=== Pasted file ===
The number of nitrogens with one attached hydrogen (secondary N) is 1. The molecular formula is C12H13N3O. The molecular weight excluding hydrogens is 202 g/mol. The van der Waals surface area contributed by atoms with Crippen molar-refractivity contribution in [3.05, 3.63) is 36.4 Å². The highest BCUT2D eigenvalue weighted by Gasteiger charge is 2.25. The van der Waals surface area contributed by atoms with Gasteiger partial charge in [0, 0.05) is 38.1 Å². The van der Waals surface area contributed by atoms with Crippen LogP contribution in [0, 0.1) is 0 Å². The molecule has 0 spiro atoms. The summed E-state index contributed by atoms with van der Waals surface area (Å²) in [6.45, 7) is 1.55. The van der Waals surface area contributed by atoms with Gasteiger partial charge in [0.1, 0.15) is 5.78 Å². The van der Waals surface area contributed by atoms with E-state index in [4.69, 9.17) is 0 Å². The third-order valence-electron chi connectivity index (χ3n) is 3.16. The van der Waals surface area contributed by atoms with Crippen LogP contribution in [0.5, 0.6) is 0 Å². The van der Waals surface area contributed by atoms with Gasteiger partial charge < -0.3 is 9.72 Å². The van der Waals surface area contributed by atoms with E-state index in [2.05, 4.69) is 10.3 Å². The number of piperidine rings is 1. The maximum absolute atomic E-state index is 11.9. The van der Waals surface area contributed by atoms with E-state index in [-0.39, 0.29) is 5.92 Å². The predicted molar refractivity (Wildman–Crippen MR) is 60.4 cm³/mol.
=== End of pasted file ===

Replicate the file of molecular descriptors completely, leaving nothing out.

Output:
The number of nitrogens with one attached hydrogen (secondary N) is 1. The molecular formula is C12H13N3O. The molecular weight excluding hydrogens is 202 g/mol. The van der Waals surface area contributed by atoms with Crippen molar-refractivity contribution in [3.05, 3.63) is 36.4 Å². The highest BCUT2D eigenvalue weighted by Gasteiger charge is 2.25. The van der Waals surface area contributed by atoms with Gasteiger partial charge in [0, 0.05) is 38.1 Å². The van der Waals surface area contributed by atoms with Crippen LogP contribution in [0, 0.1) is 0 Å². The molecule has 0 spiro atoms. The summed E-state index contributed by atoms with van der Waals surface area (Å²) in [6.45, 7) is 1.55. The van der Waals surface area contributed by atoms with Gasteiger partial charge in [0.1, 0.15) is 5.78 Å². The van der Waals surface area contributed by atoms with E-state index in [4.69, 9.17) is 0 Å². The third-order valence-electron chi connectivity index (χ3n) is 3.16. The van der Waals surface area contributed by atoms with Crippen LogP contribution in [0.5, 0.6) is 0 Å². The van der Waals surface area contributed by atoms with Gasteiger partial charge < -0.3 is 9.72 Å². The van der Waals surface area contributed by atoms with E-state index in [2.05, 4.69) is 10.3 Å². The number of piperidine rings is 1. The maximum absolute atomic E-state index is 11.9. The van der Waals surface area contributed by atoms with E-state index in [-0.39, 0.29) is 5.92 Å². The predicted molar refractivity (Wildman–Crippen MR) is 60.4 cm³/mol.